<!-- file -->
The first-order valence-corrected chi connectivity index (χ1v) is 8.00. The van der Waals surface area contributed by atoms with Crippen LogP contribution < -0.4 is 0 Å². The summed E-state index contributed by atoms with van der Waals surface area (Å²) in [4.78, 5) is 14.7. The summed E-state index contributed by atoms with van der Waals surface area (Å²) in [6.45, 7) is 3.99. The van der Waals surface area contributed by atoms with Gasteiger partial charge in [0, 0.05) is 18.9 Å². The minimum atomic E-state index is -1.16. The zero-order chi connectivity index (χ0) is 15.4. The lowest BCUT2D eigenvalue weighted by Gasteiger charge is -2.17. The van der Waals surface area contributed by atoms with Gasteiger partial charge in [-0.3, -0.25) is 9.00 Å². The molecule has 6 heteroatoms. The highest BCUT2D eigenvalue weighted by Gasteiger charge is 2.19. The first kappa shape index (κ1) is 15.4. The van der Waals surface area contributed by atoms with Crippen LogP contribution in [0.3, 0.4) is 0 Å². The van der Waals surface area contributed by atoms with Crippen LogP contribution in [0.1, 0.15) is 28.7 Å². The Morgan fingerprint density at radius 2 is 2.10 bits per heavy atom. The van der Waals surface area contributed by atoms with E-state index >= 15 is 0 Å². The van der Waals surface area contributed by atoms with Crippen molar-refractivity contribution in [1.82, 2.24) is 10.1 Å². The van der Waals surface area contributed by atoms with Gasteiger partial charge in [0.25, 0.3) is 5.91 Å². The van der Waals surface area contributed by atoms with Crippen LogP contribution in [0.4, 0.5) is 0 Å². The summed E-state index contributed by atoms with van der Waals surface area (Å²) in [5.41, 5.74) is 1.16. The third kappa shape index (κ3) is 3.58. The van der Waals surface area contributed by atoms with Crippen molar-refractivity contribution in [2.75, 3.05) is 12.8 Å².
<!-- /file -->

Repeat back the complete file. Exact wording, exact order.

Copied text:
The first-order valence-corrected chi connectivity index (χ1v) is 8.00. The van der Waals surface area contributed by atoms with Crippen LogP contribution < -0.4 is 0 Å². The summed E-state index contributed by atoms with van der Waals surface area (Å²) in [4.78, 5) is 14.7. The summed E-state index contributed by atoms with van der Waals surface area (Å²) in [6.45, 7) is 3.99. The van der Waals surface area contributed by atoms with Gasteiger partial charge in [0, 0.05) is 18.9 Å². The minimum atomic E-state index is -1.16. The zero-order chi connectivity index (χ0) is 15.4. The lowest BCUT2D eigenvalue weighted by Gasteiger charge is -2.17. The van der Waals surface area contributed by atoms with Gasteiger partial charge in [-0.3, -0.25) is 9.00 Å². The molecule has 6 heteroatoms. The highest BCUT2D eigenvalue weighted by Gasteiger charge is 2.19. The first kappa shape index (κ1) is 15.4. The van der Waals surface area contributed by atoms with Crippen LogP contribution in [0.3, 0.4) is 0 Å². The van der Waals surface area contributed by atoms with Crippen LogP contribution in [0.1, 0.15) is 28.7 Å². The Morgan fingerprint density at radius 2 is 2.10 bits per heavy atom. The van der Waals surface area contributed by atoms with E-state index >= 15 is 0 Å². The van der Waals surface area contributed by atoms with Crippen molar-refractivity contribution in [1.82, 2.24) is 10.1 Å². The van der Waals surface area contributed by atoms with Gasteiger partial charge in [0.25, 0.3) is 5.91 Å². The van der Waals surface area contributed by atoms with Crippen LogP contribution in [0.4, 0.5) is 0 Å². The summed E-state index contributed by atoms with van der Waals surface area (Å²) in [5.41, 5.74) is 1.16. The third kappa shape index (κ3) is 3.58. The van der Waals surface area contributed by atoms with Crippen molar-refractivity contribution in [2.75, 3.05) is 12.8 Å².